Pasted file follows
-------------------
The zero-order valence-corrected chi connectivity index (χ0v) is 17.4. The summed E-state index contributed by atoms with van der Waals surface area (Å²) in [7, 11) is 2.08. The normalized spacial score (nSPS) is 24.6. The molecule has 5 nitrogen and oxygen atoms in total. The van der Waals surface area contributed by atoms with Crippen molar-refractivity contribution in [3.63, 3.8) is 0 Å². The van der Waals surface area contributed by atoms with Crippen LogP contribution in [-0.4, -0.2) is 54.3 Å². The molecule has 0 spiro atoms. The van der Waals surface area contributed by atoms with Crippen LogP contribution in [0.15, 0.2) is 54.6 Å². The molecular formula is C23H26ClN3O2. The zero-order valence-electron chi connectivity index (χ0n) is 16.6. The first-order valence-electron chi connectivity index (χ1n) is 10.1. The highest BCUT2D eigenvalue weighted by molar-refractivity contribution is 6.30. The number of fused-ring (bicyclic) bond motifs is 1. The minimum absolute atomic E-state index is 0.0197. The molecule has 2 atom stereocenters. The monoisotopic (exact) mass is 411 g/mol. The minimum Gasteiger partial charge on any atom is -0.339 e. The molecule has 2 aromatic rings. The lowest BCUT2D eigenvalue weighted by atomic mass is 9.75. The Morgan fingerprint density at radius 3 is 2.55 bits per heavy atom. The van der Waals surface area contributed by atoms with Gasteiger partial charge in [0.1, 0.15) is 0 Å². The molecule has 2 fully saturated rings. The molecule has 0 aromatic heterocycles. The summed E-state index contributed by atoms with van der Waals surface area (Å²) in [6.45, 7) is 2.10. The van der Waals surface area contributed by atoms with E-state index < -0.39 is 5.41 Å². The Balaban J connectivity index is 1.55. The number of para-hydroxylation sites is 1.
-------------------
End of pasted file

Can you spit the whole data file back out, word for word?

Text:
The zero-order valence-corrected chi connectivity index (χ0v) is 17.4. The summed E-state index contributed by atoms with van der Waals surface area (Å²) in [7, 11) is 2.08. The normalized spacial score (nSPS) is 24.6. The molecule has 5 nitrogen and oxygen atoms in total. The van der Waals surface area contributed by atoms with Crippen molar-refractivity contribution in [3.63, 3.8) is 0 Å². The van der Waals surface area contributed by atoms with Crippen LogP contribution in [-0.4, -0.2) is 54.3 Å². The molecule has 0 spiro atoms. The van der Waals surface area contributed by atoms with Crippen LogP contribution in [0.15, 0.2) is 54.6 Å². The molecular formula is C23H26ClN3O2. The zero-order valence-electron chi connectivity index (χ0n) is 16.6. The first-order valence-electron chi connectivity index (χ1n) is 10.1. The highest BCUT2D eigenvalue weighted by molar-refractivity contribution is 6.30. The number of fused-ring (bicyclic) bond motifs is 1. The minimum absolute atomic E-state index is 0.0197. The molecule has 2 atom stereocenters. The monoisotopic (exact) mass is 411 g/mol. The minimum Gasteiger partial charge on any atom is -0.339 e. The molecule has 2 aromatic rings. The lowest BCUT2D eigenvalue weighted by atomic mass is 9.75. The Morgan fingerprint density at radius 3 is 2.55 bits per heavy atom. The van der Waals surface area contributed by atoms with Gasteiger partial charge in [0.1, 0.15) is 0 Å². The molecule has 2 fully saturated rings. The molecule has 0 aromatic heterocycles. The summed E-state index contributed by atoms with van der Waals surface area (Å²) in [6.45, 7) is 2.10. The van der Waals surface area contributed by atoms with E-state index < -0.39 is 5.41 Å². The Balaban J connectivity index is 1.55. The number of para-hydroxylation sites is 1.